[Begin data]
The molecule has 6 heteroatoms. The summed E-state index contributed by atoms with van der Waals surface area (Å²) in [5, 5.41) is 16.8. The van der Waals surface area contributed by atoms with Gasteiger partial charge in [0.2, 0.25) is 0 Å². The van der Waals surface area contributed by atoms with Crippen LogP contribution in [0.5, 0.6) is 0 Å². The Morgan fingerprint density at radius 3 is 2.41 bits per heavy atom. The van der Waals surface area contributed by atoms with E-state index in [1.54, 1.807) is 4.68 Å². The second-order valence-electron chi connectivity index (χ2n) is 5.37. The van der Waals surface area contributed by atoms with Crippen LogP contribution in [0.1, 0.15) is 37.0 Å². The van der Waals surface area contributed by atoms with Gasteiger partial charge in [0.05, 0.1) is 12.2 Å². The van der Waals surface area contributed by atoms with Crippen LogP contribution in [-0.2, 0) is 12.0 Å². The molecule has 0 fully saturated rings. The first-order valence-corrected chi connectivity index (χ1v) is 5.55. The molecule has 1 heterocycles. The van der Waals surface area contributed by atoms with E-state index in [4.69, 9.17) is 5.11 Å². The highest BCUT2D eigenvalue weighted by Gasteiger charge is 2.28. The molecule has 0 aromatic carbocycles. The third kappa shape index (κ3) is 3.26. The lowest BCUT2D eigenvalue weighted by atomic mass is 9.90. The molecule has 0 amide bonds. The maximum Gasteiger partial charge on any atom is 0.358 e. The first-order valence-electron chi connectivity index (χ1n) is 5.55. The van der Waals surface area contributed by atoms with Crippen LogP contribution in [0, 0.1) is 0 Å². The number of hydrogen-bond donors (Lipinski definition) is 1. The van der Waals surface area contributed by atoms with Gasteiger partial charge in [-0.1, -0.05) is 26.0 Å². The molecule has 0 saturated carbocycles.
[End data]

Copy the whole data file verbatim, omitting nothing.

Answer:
The molecule has 6 heteroatoms. The summed E-state index contributed by atoms with van der Waals surface area (Å²) in [5, 5.41) is 16.8. The van der Waals surface area contributed by atoms with Gasteiger partial charge in [0.2, 0.25) is 0 Å². The van der Waals surface area contributed by atoms with Crippen LogP contribution in [0.5, 0.6) is 0 Å². The Morgan fingerprint density at radius 3 is 2.41 bits per heavy atom. The van der Waals surface area contributed by atoms with E-state index in [1.54, 1.807) is 4.68 Å². The second-order valence-electron chi connectivity index (χ2n) is 5.37. The van der Waals surface area contributed by atoms with Crippen LogP contribution in [0.1, 0.15) is 37.0 Å². The van der Waals surface area contributed by atoms with Gasteiger partial charge in [0.05, 0.1) is 12.2 Å². The van der Waals surface area contributed by atoms with Crippen LogP contribution in [-0.2, 0) is 12.0 Å². The molecule has 0 fully saturated rings. The first-order valence-corrected chi connectivity index (χ1v) is 5.55. The molecule has 1 heterocycles. The van der Waals surface area contributed by atoms with E-state index in [4.69, 9.17) is 5.11 Å². The highest BCUT2D eigenvalue weighted by Gasteiger charge is 2.28. The molecule has 0 aromatic carbocycles. The third kappa shape index (κ3) is 3.26. The lowest BCUT2D eigenvalue weighted by atomic mass is 9.90. The molecule has 0 amide bonds. The maximum Gasteiger partial charge on any atom is 0.358 e. The first-order valence-electron chi connectivity index (χ1n) is 5.55. The van der Waals surface area contributed by atoms with Crippen LogP contribution in [0, 0.1) is 0 Å². The number of hydrogen-bond donors (Lipinski definition) is 1. The van der Waals surface area contributed by atoms with Gasteiger partial charge in [-0.1, -0.05) is 26.0 Å². The molecule has 0 saturated carbocycles.